Two moth species unique to Hawaiʻi Island have been officially named and described thanks to the long-term collaborative efforts of scientists from the University of Hawaiʻi at Hilo, UH Mānoa and the University of Nevada, Las Vegas (UNLV).
The moth species, which belong to the family Noctuidae, were given the names A. helela and A. kuamauna to honor their Hawaiian heritage. The moths are unusual in both behavior and habitat—they are day-flying rather than nocturnal and found on Maunakea at elevations of 9,000 feet and higher.
Matt Medeiros, an evolutionary biologist at UNLV, is the lead author and principal expert in identifying and describing the morphology of the insects. Jessica Kirkpatrick, a graduate of the UH Hilo Tropical Conservation Biology and Environmental Science program, and Jesse Eiben, an entomologist at UH Hilo, along with UH Mānoa scientists Christine Elliott, Andersonn Prestes and Dan Rubinoff, are co-authors of the paper.
“It was a group effort, and we were able to build on the work of previous researchers going back to the 1980s, including entomologists, Hawaiʻi state land managers and people at the Bishop Museum,” said Eiben.
Details of the study were published in the journal Zootaxa, a publication for animal taxonomists. The study, “Two new day-flying species of Agrotis Ochsenheimer (Lepidoptera: Noctuidae) from the alpine summit of the Maunakea Volcano,” is available online.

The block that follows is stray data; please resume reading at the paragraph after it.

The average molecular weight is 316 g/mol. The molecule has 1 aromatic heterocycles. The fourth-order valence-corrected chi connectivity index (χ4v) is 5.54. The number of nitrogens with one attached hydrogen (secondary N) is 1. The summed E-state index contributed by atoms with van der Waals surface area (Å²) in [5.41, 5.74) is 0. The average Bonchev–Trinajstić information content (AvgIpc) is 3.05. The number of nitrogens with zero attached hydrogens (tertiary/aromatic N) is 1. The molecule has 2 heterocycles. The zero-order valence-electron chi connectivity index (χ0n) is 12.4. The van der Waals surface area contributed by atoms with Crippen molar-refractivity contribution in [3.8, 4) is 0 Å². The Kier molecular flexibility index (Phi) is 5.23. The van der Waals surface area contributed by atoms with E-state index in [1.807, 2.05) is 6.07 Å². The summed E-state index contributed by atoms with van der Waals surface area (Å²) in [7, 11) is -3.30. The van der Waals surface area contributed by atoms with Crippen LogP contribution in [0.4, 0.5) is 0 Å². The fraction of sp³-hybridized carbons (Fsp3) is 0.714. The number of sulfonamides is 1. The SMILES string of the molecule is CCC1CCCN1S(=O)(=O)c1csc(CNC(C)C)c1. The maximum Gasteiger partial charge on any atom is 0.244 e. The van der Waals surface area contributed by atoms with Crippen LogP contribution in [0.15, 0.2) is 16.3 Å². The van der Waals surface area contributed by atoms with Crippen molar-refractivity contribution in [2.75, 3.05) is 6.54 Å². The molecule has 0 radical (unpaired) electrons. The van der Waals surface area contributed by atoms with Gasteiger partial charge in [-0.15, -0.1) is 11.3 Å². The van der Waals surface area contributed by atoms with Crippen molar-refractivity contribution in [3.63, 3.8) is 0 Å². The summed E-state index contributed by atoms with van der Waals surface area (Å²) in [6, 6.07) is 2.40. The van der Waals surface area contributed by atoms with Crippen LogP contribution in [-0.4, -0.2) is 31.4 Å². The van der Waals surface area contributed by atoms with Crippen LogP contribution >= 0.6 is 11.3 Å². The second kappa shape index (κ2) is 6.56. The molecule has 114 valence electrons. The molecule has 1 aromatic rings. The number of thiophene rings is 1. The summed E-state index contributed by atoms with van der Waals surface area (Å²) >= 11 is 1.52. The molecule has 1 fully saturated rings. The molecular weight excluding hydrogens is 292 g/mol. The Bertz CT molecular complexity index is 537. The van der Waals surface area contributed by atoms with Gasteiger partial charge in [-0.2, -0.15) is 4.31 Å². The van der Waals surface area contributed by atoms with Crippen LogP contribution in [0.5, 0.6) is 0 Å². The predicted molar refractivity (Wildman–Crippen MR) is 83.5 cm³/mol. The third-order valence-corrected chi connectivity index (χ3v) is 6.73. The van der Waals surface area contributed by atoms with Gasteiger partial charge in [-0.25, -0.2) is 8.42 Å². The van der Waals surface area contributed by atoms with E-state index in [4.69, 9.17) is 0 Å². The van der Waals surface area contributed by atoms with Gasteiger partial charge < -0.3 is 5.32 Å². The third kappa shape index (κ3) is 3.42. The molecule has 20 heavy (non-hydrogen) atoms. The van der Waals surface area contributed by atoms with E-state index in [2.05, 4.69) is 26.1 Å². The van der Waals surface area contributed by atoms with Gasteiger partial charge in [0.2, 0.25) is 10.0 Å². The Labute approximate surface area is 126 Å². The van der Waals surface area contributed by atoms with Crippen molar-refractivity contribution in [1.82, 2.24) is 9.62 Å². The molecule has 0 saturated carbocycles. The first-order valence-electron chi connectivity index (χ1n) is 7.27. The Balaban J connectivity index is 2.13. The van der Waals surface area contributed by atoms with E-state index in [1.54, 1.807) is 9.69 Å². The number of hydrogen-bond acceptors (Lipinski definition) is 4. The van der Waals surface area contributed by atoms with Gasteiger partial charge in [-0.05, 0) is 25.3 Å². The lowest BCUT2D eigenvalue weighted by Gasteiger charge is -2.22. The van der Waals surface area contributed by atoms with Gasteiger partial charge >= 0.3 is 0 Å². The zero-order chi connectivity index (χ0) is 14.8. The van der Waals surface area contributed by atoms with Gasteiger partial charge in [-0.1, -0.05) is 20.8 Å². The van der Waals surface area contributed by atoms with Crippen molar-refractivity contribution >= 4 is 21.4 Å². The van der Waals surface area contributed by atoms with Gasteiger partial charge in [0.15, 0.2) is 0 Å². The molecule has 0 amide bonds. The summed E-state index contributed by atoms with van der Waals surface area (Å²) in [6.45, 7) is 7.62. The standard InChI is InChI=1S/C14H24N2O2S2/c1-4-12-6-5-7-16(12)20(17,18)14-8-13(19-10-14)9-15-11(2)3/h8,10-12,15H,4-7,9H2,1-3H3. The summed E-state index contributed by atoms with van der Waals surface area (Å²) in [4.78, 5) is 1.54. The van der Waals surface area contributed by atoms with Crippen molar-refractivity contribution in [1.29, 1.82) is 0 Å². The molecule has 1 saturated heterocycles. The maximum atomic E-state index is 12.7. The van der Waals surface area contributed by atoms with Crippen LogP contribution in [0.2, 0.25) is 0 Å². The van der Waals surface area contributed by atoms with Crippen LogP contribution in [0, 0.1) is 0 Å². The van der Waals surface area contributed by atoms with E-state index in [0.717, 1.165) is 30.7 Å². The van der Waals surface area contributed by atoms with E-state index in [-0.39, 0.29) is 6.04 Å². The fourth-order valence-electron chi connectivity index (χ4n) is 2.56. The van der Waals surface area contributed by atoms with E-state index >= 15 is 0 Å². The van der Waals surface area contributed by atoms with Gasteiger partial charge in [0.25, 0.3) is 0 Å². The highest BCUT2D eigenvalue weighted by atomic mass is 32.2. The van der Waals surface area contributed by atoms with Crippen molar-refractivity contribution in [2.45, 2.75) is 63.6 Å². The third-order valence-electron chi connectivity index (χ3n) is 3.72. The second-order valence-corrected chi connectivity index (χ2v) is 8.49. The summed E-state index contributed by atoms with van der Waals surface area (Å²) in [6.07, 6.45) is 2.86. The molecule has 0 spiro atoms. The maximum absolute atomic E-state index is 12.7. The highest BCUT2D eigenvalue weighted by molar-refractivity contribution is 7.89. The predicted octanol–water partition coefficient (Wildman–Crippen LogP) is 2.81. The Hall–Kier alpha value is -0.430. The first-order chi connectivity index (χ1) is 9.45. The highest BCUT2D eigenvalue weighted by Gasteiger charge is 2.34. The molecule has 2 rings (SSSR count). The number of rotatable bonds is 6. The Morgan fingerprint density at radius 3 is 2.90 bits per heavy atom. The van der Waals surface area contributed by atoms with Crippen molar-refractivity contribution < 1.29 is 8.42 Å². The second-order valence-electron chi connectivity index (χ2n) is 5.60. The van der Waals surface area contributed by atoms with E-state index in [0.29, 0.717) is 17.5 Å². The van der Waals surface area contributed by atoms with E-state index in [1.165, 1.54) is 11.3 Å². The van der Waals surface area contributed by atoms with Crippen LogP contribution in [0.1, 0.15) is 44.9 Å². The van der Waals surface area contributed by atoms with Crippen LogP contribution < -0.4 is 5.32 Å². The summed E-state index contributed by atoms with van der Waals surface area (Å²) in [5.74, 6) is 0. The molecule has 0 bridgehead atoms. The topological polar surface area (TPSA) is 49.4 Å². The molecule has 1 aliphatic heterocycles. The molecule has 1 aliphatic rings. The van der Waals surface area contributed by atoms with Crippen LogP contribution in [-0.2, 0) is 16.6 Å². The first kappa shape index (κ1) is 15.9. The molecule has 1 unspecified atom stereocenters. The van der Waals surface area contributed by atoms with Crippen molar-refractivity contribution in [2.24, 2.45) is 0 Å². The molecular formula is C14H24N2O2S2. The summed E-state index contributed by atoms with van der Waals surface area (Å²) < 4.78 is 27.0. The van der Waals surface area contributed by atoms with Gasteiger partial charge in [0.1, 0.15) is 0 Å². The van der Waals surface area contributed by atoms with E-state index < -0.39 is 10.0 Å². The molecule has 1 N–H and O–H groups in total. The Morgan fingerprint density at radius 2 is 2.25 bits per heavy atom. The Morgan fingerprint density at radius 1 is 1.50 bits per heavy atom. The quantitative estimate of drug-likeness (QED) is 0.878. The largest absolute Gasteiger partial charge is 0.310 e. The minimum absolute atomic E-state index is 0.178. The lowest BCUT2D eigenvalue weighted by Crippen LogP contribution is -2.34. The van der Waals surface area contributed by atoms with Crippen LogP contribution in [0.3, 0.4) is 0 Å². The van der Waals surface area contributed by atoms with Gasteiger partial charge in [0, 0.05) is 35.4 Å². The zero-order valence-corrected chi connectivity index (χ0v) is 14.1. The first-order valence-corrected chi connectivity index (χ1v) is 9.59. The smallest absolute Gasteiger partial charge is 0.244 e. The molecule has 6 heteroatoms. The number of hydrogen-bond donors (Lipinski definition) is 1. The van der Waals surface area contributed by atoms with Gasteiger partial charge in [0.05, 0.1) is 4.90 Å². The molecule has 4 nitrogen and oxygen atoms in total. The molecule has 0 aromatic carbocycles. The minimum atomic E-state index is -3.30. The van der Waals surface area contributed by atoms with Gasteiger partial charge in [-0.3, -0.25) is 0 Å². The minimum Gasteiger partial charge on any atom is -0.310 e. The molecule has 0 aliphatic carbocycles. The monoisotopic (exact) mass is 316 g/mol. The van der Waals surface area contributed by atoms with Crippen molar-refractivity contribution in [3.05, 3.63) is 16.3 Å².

The names assigned to the moth species were decided after careful deliberation. The research team conferred with a Hawaiian cultural advisory group on Hawaiʻi Island and worked to ensure that the names would reflect a sense of place, language, culture and science.
Entomologists were aware of the two moth species since the early 1980s, referring to them unofficially as “Maunakea flying moths.” However, there was no single scientist able to describe the species in a complete way alongside other Hawaiian moths of the same genus.
“There are not enough specialists and taxonomists in Hawaiʻi,” said Eiben. “Also, you really need a team to describe the species and how it’s connected to the high elevation ecosystem’s arthropod biodiversity baseline. There are just too many species for one entomologist to do it alone.”
–Written by Leah Sherwood, a graduate student in the tropical conservation biology and environmental science program at UH Hilo.